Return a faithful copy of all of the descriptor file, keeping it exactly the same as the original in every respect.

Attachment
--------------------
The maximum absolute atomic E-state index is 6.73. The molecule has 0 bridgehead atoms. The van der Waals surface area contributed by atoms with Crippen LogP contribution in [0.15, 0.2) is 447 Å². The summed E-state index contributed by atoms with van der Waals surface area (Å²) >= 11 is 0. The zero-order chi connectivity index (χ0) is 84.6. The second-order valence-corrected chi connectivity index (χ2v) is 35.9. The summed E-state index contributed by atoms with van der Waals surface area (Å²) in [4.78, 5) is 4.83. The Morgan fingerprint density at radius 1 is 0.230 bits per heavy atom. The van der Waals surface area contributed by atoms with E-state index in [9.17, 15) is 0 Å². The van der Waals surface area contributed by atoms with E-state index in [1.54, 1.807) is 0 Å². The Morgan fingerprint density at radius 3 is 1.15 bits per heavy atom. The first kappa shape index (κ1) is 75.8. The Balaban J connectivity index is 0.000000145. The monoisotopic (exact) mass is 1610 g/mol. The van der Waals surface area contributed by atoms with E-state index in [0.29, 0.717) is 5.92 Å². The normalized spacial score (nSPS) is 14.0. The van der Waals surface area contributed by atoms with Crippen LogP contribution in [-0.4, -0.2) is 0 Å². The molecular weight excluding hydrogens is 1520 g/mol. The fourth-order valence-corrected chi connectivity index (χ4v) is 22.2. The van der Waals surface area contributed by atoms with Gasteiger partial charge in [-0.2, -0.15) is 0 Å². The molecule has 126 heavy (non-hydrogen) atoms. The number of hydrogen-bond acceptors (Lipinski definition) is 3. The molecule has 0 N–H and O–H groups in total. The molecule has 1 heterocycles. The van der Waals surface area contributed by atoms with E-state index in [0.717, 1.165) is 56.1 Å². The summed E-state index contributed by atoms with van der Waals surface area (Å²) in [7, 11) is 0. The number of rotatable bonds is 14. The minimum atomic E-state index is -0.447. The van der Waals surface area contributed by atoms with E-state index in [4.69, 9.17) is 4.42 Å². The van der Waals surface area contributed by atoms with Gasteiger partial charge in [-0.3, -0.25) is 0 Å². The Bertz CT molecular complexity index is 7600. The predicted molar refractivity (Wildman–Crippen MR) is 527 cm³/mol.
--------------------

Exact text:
The maximum absolute atomic E-state index is 6.73. The molecule has 0 bridgehead atoms. The van der Waals surface area contributed by atoms with Crippen LogP contribution in [0.15, 0.2) is 447 Å². The summed E-state index contributed by atoms with van der Waals surface area (Å²) >= 11 is 0. The zero-order chi connectivity index (χ0) is 84.6. The second-order valence-corrected chi connectivity index (χ2v) is 35.9. The summed E-state index contributed by atoms with van der Waals surface area (Å²) in [4.78, 5) is 4.83. The Morgan fingerprint density at radius 1 is 0.230 bits per heavy atom. The van der Waals surface area contributed by atoms with E-state index in [9.17, 15) is 0 Å². The van der Waals surface area contributed by atoms with E-state index in [1.54, 1.807) is 0 Å². The Morgan fingerprint density at radius 3 is 1.15 bits per heavy atom. The first kappa shape index (κ1) is 75.8. The Balaban J connectivity index is 0.000000145. The monoisotopic (exact) mass is 1610 g/mol. The van der Waals surface area contributed by atoms with E-state index in [0.29, 0.717) is 5.92 Å². The normalized spacial score (nSPS) is 14.0. The van der Waals surface area contributed by atoms with Crippen LogP contribution in [-0.4, -0.2) is 0 Å². The molecular weight excluding hydrogens is 1520 g/mol. The fourth-order valence-corrected chi connectivity index (χ4v) is 22.2. The van der Waals surface area contributed by atoms with Gasteiger partial charge in [-0.2, -0.15) is 0 Å². The molecule has 126 heavy (non-hydrogen) atoms. The number of hydrogen-bond acceptors (Lipinski definition) is 3. The molecule has 0 N–H and O–H groups in total. The molecule has 1 heterocycles. The van der Waals surface area contributed by atoms with E-state index in [0.717, 1.165) is 56.1 Å². The summed E-state index contributed by atoms with van der Waals surface area (Å²) in [7, 11) is 0. The number of rotatable bonds is 14. The minimum atomic E-state index is -0.447. The van der Waals surface area contributed by atoms with E-state index in [4.69, 9.17) is 4.42 Å². The van der Waals surface area contributed by atoms with Gasteiger partial charge in [-0.3, -0.25) is 0 Å². The Bertz CT molecular complexity index is 7600. The predicted molar refractivity (Wildman–Crippen MR) is 527 cm³/mol.